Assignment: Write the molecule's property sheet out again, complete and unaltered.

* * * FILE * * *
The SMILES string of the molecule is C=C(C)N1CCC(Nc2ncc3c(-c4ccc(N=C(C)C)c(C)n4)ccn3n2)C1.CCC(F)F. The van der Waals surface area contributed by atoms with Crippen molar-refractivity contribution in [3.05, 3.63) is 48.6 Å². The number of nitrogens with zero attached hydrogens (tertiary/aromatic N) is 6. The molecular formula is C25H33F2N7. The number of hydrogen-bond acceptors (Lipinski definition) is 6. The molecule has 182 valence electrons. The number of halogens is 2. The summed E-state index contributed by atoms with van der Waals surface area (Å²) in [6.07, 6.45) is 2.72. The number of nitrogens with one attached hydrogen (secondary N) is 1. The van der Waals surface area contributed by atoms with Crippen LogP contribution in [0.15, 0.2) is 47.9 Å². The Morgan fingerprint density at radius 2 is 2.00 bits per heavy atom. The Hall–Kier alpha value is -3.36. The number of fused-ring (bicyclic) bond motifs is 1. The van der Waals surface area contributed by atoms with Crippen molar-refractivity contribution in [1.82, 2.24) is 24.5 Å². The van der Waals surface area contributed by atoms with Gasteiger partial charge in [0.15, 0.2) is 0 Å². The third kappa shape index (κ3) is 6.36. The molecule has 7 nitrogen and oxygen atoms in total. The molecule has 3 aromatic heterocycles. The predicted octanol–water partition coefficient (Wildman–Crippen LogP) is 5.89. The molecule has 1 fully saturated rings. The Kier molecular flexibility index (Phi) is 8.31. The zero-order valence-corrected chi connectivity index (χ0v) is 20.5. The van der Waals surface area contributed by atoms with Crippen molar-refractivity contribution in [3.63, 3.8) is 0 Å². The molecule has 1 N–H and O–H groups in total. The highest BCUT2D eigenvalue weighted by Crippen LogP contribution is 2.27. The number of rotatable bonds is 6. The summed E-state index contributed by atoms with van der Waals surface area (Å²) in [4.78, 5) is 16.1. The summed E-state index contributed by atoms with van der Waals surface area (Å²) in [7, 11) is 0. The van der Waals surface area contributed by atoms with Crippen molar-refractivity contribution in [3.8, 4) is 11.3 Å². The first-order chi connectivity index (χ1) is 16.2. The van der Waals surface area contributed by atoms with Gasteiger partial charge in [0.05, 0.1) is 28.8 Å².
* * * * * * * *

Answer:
The SMILES string of the molecule is C=C(C)N1CCC(Nc2ncc3c(-c4ccc(N=C(C)C)c(C)n4)ccn3n2)C1.CCC(F)F. The van der Waals surface area contributed by atoms with Crippen molar-refractivity contribution in [3.05, 3.63) is 48.6 Å². The number of nitrogens with zero attached hydrogens (tertiary/aromatic N) is 6. The molecular formula is C25H33F2N7. The number of hydrogen-bond acceptors (Lipinski definition) is 6. The molecule has 182 valence electrons. The number of halogens is 2. The summed E-state index contributed by atoms with van der Waals surface area (Å²) in [6.07, 6.45) is 2.72. The number of nitrogens with one attached hydrogen (secondary N) is 1. The van der Waals surface area contributed by atoms with Crippen LogP contribution in [0.15, 0.2) is 47.9 Å². The Morgan fingerprint density at radius 2 is 2.00 bits per heavy atom. The Hall–Kier alpha value is -3.36. The number of fused-ring (bicyclic) bond motifs is 1. The van der Waals surface area contributed by atoms with Crippen molar-refractivity contribution in [1.82, 2.24) is 24.5 Å². The van der Waals surface area contributed by atoms with Gasteiger partial charge in [0.15, 0.2) is 0 Å². The third kappa shape index (κ3) is 6.36. The molecule has 7 nitrogen and oxygen atoms in total. The molecule has 3 aromatic heterocycles. The predicted octanol–water partition coefficient (Wildman–Crippen LogP) is 5.89. The molecule has 1 fully saturated rings. The Kier molecular flexibility index (Phi) is 8.31. The zero-order valence-corrected chi connectivity index (χ0v) is 20.5. The van der Waals surface area contributed by atoms with Crippen molar-refractivity contribution in [3.63, 3.8) is 0 Å². The molecule has 1 N–H and O–H groups in total. The highest BCUT2D eigenvalue weighted by Crippen LogP contribution is 2.27. The number of rotatable bonds is 6. The summed E-state index contributed by atoms with van der Waals surface area (Å²) in [4.78, 5) is 16.1. The summed E-state index contributed by atoms with van der Waals surface area (Å²) in [7, 11) is 0. The van der Waals surface area contributed by atoms with Crippen molar-refractivity contribution in [3.8, 4) is 11.3 Å². The first-order chi connectivity index (χ1) is 16.2. The van der Waals surface area contributed by atoms with Gasteiger partial charge in [0.05, 0.1) is 28.8 Å².